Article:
that being said, as all of this was taking place, I knew I needed to slow down and just breathe, simply inhaling and exhaling to calm down my mind. it was absolutely incredible to physically be able to feel the sense of release and calm that deep breathing and meditation was for me in those moments. so for that I am sooo thankful.
seeing my parents the following evening and making the call to let them know during their layover in taiwan, you can imagine their shock. I joke to them now, having last seen them in canada right after my bike accident with another huge black eye and now seeing them again fourteen months later seemingly just the same - a massive black and blue eye that had been swollen shut.
I think so much can be taken away from these kinds of experiences and while one's initial reaction may be to feel unsafe because of where they are, I wish to always see the good in people everywhere and break down stereotypes of people and dangers based on their geographic location, beliefs, culture, etc. of course, I understand one can't be completely naive when traveling and that there are certainly times you need to be more cautious and aware, but I think one needs to find a balance between travelling smart versus steering clear of places for fear of potentially self-imposed beliefs of danger that really could never come, or be no different than any risks that could and do occur back in the familiarities of our homes. my entire time time living up in the mountains of bali have been filled with daily solo trail runs, bike rides and walks, visits to our staff's homes and going off the main tracks alone, never once feeling unsafe or threatened in any way.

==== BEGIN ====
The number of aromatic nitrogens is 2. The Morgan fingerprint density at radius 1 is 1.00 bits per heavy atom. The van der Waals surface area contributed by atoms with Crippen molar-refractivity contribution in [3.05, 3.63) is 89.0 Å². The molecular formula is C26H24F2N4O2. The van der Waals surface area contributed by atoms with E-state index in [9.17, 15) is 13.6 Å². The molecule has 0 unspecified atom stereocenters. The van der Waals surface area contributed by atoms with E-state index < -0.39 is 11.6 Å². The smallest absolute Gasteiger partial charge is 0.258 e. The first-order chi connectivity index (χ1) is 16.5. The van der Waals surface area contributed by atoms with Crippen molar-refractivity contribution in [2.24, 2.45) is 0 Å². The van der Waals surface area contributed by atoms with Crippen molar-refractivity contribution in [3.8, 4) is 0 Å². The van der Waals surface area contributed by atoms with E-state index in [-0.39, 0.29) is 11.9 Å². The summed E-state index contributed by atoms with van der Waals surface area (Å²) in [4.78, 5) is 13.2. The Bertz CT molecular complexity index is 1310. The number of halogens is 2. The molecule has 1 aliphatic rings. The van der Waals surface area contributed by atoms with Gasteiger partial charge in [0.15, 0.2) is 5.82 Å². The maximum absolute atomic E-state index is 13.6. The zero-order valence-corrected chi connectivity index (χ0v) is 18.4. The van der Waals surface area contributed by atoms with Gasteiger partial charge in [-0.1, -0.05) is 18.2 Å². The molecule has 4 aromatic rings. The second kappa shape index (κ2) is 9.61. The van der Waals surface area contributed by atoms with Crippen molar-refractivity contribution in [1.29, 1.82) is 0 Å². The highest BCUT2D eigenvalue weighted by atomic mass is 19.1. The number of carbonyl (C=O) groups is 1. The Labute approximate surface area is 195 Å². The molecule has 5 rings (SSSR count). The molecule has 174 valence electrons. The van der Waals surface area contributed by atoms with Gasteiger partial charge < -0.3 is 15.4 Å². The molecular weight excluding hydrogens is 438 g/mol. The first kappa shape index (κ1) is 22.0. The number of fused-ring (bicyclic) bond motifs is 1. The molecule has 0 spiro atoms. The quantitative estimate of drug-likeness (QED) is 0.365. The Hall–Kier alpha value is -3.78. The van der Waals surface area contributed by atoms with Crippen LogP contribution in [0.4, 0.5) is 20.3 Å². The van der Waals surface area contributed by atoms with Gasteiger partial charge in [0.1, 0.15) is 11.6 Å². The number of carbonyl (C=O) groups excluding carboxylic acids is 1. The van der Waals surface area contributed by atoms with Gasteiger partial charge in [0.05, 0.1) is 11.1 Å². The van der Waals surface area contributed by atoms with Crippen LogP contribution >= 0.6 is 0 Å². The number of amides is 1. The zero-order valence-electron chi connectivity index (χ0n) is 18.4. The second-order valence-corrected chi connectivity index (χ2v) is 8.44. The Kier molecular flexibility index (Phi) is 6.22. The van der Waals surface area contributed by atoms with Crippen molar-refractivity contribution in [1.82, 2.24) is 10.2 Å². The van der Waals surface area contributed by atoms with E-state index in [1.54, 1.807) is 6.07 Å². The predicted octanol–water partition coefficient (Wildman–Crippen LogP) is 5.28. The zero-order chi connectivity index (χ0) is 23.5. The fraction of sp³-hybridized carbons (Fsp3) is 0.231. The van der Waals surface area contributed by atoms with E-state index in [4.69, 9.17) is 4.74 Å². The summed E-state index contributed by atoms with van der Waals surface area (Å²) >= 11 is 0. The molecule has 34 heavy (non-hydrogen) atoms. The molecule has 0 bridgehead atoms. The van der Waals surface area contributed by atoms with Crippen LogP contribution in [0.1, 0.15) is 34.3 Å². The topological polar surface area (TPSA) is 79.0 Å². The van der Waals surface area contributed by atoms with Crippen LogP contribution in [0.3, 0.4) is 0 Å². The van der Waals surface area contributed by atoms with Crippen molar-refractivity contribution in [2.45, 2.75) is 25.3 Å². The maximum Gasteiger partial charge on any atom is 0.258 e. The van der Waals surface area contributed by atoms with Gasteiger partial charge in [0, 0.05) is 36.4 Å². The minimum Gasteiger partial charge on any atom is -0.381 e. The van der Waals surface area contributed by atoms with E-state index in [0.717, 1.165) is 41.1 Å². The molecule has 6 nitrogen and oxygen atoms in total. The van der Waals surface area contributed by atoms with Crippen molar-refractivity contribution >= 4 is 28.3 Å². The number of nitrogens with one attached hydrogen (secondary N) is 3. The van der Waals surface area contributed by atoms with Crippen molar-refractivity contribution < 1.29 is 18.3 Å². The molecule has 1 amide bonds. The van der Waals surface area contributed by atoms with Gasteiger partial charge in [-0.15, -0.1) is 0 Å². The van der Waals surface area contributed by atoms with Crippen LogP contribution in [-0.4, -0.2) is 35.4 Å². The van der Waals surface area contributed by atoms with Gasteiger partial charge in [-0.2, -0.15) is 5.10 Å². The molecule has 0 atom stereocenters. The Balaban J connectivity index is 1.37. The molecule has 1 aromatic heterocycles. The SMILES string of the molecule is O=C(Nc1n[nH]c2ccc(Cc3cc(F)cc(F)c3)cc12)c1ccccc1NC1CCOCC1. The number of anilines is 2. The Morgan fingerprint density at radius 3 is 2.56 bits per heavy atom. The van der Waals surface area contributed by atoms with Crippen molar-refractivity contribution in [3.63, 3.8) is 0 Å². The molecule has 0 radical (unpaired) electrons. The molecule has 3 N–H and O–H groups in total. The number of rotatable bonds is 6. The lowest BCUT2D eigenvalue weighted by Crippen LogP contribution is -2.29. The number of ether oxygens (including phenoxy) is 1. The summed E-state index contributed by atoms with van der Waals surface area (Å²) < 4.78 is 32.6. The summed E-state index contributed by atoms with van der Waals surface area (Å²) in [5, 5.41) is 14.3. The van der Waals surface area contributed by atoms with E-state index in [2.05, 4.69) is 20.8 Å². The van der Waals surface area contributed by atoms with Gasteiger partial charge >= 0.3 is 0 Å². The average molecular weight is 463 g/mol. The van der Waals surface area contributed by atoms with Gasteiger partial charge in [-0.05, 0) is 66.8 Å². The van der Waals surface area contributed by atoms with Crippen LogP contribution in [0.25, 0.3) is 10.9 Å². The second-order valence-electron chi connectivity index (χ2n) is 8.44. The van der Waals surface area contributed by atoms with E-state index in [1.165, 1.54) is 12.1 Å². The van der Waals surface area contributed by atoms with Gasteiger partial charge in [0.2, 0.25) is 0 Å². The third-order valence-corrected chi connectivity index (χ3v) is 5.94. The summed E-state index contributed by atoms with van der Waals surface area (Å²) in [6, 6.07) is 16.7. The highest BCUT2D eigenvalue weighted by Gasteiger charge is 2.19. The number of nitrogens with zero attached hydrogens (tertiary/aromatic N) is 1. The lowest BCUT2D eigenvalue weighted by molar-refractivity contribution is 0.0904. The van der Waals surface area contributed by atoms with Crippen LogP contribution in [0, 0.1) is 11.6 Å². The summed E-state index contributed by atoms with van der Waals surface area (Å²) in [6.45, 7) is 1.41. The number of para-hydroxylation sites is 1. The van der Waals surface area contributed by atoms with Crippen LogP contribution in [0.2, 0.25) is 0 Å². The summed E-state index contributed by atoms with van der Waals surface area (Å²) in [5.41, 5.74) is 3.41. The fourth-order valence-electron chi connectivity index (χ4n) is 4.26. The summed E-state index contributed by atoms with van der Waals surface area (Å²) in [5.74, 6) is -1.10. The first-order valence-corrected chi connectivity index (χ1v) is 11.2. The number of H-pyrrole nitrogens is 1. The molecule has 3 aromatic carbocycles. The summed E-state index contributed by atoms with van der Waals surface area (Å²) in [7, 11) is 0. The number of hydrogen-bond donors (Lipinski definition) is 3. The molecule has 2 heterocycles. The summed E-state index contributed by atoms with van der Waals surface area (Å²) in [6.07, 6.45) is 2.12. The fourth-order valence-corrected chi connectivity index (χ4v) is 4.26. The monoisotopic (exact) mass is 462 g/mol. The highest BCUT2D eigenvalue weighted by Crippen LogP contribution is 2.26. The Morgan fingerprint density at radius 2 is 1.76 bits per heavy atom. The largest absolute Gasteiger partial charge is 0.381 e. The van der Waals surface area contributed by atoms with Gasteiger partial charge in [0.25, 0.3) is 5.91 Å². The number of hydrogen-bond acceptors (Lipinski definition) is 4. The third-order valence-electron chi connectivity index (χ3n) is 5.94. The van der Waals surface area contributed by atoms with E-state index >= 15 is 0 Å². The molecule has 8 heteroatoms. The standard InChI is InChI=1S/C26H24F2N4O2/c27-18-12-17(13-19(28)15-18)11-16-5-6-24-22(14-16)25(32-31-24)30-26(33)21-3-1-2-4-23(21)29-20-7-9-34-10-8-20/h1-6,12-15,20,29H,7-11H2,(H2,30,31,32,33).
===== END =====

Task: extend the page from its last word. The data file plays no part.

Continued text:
seeing the reactions of the locals after the incident, continually apologizing or wishing they had been there to support me when it happened, I know this really was a 'one off'. healing up quickly now and having received such an overwhelming amount of sincere apologies from all of the locals I can't help but try to see the good in this situation and know there are always 'take aways' from these occurrences in our life.
while this particular situation is unfortunate, I wish to remain grateful. honestly, things could have been a lot worse. someone else could have been hurt, it could have been more severe, more people involved, really anything. as the days go by, the colours and bruising moving around my face, the swelling and pain subsiding, I am continually healing. and as always I am left with a big smile on my face, understanding that sometimes these things in life can just happen, but it's not how hard you get knocked down that matters but your decision to rise up after the fall.
I left canada over fourteen months ago with a right black eye and I suppose it was just time to even it out on the left.